Copywriting is one big joke
Think of your favourite joke. Your go-to Christmas cracker classic, witty one-liner or side-splitting story.
While everyone’s probably thought of something different, every good joke has two things in common.
- There’s a bunch of vital information delivered quickly. This could cover characters, locations, actions – everything that matters. For example, a chicken, a road, and a nice walk.
- All of this information comes together to form an effective and (occasionally) hilarious punchline.
The art of good copy
I don’t want to say that all copy is a joke, but good copy does follow a similar structure.
Good copy gets the most crucial information across quickly. Anything that’s not essential to the reader’s experience wastes space, slows things down and distracts from what matters.
And it always has a purposeful ending or goal – a logical call to action that flows from the information provided previously.
But, this is what makes good copy. Similarly, it’s what makes for a good joke.
The art of great copy
There’s a reason why some jokes can have you rolling on the floor, while others barely raise a smile, and that's personality. The little touches from the person telling the joke make it hilarious and memorable. And in the same way, personality is what turns good copy into great copy.
This is where tone of voice comes into the picture.
The priority of any piece of writing should always be to get the important information across. But it’s a well-thought-out and well-managed tone of voice that adds personality.
Clever copy additions, little linguistic flourishes, and even expertly-placed punctuation can combine to drastically improve the reader’s experience. It makes copy more effective and makes a brand stand out.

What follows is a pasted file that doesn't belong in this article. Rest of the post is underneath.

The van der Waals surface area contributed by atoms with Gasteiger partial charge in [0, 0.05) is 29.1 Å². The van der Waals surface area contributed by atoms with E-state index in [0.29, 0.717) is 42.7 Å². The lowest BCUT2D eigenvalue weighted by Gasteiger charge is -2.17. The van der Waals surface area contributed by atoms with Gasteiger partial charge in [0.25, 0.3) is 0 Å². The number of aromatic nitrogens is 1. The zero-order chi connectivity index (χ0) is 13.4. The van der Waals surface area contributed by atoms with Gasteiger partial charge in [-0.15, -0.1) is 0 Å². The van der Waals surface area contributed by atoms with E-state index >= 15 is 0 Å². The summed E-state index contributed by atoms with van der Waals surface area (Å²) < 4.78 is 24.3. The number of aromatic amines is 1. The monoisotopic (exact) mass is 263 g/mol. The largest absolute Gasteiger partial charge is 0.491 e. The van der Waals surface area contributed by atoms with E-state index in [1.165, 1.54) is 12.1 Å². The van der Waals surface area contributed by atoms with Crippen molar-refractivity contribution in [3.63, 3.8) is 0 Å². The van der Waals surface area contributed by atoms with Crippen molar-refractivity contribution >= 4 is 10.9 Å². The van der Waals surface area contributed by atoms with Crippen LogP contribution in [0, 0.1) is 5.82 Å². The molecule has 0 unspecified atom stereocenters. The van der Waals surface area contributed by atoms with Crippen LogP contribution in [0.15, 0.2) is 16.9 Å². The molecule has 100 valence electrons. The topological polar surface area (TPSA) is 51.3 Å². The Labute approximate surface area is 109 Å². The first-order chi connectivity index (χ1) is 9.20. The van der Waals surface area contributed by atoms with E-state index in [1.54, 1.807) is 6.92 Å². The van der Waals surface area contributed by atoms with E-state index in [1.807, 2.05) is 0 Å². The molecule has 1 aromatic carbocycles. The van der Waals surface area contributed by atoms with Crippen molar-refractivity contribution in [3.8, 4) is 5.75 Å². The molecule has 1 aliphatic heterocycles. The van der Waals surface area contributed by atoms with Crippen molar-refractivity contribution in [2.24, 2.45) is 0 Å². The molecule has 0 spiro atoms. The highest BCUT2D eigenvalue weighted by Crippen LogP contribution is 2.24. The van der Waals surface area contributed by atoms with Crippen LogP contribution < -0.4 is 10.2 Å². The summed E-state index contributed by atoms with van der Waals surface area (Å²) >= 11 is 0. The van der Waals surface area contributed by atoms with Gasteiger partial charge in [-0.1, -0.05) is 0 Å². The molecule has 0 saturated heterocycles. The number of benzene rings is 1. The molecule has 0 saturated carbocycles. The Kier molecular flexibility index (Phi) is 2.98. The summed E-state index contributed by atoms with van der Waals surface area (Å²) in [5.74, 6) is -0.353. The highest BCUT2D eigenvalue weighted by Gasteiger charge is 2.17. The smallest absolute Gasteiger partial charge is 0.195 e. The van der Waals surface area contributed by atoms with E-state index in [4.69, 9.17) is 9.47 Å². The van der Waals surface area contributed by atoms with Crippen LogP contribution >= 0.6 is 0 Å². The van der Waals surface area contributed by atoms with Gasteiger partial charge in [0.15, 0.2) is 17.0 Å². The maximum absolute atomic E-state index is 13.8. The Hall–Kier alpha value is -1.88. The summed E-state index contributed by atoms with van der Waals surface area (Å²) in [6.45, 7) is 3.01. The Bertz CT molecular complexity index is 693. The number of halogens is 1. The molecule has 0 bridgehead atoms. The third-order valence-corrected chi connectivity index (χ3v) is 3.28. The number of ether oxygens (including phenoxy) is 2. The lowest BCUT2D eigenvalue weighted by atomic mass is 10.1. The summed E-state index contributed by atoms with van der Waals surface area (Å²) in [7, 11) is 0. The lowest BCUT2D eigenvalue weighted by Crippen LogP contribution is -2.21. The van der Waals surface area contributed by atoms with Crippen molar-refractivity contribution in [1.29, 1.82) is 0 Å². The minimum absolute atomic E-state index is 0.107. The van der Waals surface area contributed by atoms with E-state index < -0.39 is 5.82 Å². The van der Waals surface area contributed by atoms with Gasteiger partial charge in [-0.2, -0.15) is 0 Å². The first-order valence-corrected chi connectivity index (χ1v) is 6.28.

Who ordered the Green Flag example?
This sits on the top of the Green Flag app page.
The most important information is in the title, telling customers that the Green Flag app is a must-download after getting a policy.
The first line of copy quickly explains exactly why the app matters.
The final line of copy adds a sprinkle of personality to make the experience interesting for the reader.
Talking of sprinkles…
And who ordered the ice cream analogy?
You don’t buy an ice-cream for the chocolate cone, double flake or sprinkles, but they make the experience a heck of a lot better.
Now go back to that joke you remembered about 400 words ago. You don’t really remember it because of the information in the build-up, or even for the punchline. You remember it because of how it made you feel.
This comes down to the way it was first told to you, the language used, its flow and timing – this is personality, and it’s what tone of voice delivers: a more interesting, memorable and effective experience for the audience.
So, yes, great copywriting can be a bit of a joke. But, it’s no laughing matter.